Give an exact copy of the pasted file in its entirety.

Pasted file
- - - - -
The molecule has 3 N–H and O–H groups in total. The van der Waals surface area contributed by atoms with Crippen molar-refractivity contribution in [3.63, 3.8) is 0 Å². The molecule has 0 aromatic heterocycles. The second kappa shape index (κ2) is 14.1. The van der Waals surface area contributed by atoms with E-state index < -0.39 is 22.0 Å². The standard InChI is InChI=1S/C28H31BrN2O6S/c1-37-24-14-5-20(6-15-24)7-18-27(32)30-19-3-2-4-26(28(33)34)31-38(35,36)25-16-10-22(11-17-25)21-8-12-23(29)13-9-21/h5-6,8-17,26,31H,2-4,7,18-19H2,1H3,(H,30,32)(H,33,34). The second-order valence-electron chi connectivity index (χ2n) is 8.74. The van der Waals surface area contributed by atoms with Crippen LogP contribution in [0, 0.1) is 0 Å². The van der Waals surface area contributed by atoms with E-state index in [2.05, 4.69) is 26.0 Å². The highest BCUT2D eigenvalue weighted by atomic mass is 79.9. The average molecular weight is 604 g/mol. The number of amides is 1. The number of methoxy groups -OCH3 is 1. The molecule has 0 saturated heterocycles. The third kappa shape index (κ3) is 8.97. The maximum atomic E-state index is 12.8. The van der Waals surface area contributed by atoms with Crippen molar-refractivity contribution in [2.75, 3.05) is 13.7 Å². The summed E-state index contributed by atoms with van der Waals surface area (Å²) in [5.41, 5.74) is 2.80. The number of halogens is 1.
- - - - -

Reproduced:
The molecule has 3 N–H and O–H groups in total. The van der Waals surface area contributed by atoms with Crippen molar-refractivity contribution in [3.63, 3.8) is 0 Å². The molecule has 0 aromatic heterocycles. The second kappa shape index (κ2) is 14.1. The van der Waals surface area contributed by atoms with E-state index < -0.39 is 22.0 Å². The standard InChI is InChI=1S/C28H31BrN2O6S/c1-37-24-14-5-20(6-15-24)7-18-27(32)30-19-3-2-4-26(28(33)34)31-38(35,36)25-16-10-22(11-17-25)21-8-12-23(29)13-9-21/h5-6,8-17,26,31H,2-4,7,18-19H2,1H3,(H,30,32)(H,33,34). The second-order valence-electron chi connectivity index (χ2n) is 8.74. The van der Waals surface area contributed by atoms with Crippen LogP contribution in [0, 0.1) is 0 Å². The van der Waals surface area contributed by atoms with E-state index in [2.05, 4.69) is 26.0 Å². The highest BCUT2D eigenvalue weighted by atomic mass is 79.9. The average molecular weight is 604 g/mol. The number of amides is 1. The number of methoxy groups -OCH3 is 1. The molecule has 0 saturated heterocycles. The third kappa shape index (κ3) is 8.97. The maximum atomic E-state index is 12.8. The van der Waals surface area contributed by atoms with Crippen molar-refractivity contribution in [2.75, 3.05) is 13.7 Å². The summed E-state index contributed by atoms with van der Waals surface area (Å²) in [5.41, 5.74) is 2.80. The number of halogens is 1.